Chapter 18Leadership Skills Workforce Essentials Ms. Baumgartner
Chapter 18 Objectives • Define leadership • Discuss different types of leadership skills • Explain the purpose of a Career & Technical Student Organization (CTSO) • Identify CTSO’s • Discuss parliamentary procedure and how it is used
Organizational Leadership • This chapter focuses on leadership within an organization • Leadership - the process of influencing people in order to accomplish the goals of the organization
Organizational Leadership • The following six types of skills represent actions and behaviors that most leaders seem to share: • Leaders are good communicators • Leaders develop committed followers • Leaders set high standards • Leaders are role models • Leaders search out key issues and problems • Leaders are involved in external relations • These skills can be learned by anyone!
Organizational Leadership • Career and technical student organizations (CTSO’s) are nonprofit, national organizations with state and local chapters • Each organization is linked with an occupational area, such as business, home economics, or health occupations • These organizations function as a key part of career and technical education • They give students opportunities to function as junior members of a trade or profession
Organizational Leadership • Students to apply skills learned in the classroom and interact with others in the occupational area • They develop a respect for the occupation and its code of ethics – rules for professional practice and behavior • Other outcomes for students involved in CTSO’s include service, developing decision-making skills, and building confidence • The national organization produces guidelines for students and teachers
Organizational Leadership • There are several different CTSO’s, we will discuss the following: • DECA – an organization for future leaders in marketing, merchandising, and management • FBLA – seeks to bring business and education together in a positive working relationship • HOSA – enhances the delivery of quality healthcare and promotes health care careers
Parliamentary Procedures • Parliamentary procedures is a way to conduct a meeting in a fair and orderly manner • It is called parliamentary because it comes from the rules and customs of the British Parliament • Congress and other lawmaking bodies follow this procedure • The basic principles of parliamentary procedure are majority rule, protection of the minority, and the orderly consideration of one subject at a time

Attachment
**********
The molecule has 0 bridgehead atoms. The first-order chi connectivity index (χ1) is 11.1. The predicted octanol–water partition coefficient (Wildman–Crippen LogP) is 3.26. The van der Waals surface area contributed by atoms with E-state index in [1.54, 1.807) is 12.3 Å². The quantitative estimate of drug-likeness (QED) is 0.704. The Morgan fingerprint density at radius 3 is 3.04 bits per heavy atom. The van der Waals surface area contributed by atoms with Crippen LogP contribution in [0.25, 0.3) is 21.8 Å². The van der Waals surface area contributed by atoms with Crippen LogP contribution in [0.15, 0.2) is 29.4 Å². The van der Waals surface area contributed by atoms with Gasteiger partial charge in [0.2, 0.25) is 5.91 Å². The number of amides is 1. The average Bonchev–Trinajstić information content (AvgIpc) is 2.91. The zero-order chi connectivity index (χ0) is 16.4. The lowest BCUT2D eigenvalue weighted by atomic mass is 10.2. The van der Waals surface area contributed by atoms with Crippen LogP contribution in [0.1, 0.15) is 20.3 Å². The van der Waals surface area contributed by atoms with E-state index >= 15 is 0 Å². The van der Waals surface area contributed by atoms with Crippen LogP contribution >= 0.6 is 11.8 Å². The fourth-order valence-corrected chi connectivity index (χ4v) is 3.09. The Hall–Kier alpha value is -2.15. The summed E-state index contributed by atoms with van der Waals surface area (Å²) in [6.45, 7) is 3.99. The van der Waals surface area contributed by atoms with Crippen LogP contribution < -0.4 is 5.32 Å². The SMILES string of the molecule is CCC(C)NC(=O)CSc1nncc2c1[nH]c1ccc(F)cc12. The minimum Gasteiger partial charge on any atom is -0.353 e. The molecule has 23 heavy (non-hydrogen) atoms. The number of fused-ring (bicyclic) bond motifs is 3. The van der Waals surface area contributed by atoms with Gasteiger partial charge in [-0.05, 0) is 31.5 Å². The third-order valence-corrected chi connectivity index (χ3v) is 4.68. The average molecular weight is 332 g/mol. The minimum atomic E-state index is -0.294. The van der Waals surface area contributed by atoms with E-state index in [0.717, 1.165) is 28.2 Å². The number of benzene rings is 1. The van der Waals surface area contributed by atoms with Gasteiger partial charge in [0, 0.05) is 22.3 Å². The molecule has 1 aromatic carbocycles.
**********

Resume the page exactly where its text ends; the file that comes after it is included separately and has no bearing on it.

Parliamentary Procedures • An organization operating according to parliamentary procedure adopts a set of bylaws • The bylaws define the basic characteristics of the organization and describe how it will operate • They explain qualifications for membership and procedures for selection of members • The bylaws state the duties of officers and how they will be elected
Parliamentary Procedures • An organization usually elects a president, a vice president, a secretary, and a treasurer once a year • The president presides at meetings and supervises the work of other officers • The vice president assists the president and chairs meeting when the president is absent • The secretary notifies members of meetings, keeps the minutes, and takes care of all correspondence • The treasurer keeps a record of income and expenses and prepares the financial reports
Parliamentary Procedures • When these officers are elected, a member may nominate a fellow member • Usually, after 2 more people have been nominated, the voting takes place by secret ballot • The person receiving the majority vote is the elected officer • A majority is a vote of at least one more than half of the people who vote
Parliamentary Procedures • Most organizations require that a quorum be present before a meeting may begin • A quorum is a majority of the total membership • An organization’s bylaws usually provide for an order of business – the standard series of steps followed in a meeting • A meeting actually proceeds according to a list of items to be taken care at that particular meeting – an agenda
Parliamentary Procedures • An important part of any meeting is making, discussing, and disposing of motions • A motion is a brief statement of a proposed action • There are 4 types of motions: • Main motions – tools used to introduce new business • Secondary motions – modify/dispose main motions • Incidental motions – arise out of business being conducted • Privileged motions – deal with the welfare of the group • The motions are listed in order of precedence, or rank of priority
Parliamentary Procedures • Different rules apply to a motion regarding whether it needs to be seconded, whether it is debatable, whether it can be amended, and so on • An organization often has a parliamentarian who advises the presiding officer on matter of procedures • Parliamentary procedure does not have to be complicated, it just takes time to learn • One of the best ways to learn it is to join and participate in a CTSO!
Any Questions?? “I suppose leadership at one time meant muscles; but today it means getting along with people.” -Mohandas Gandhi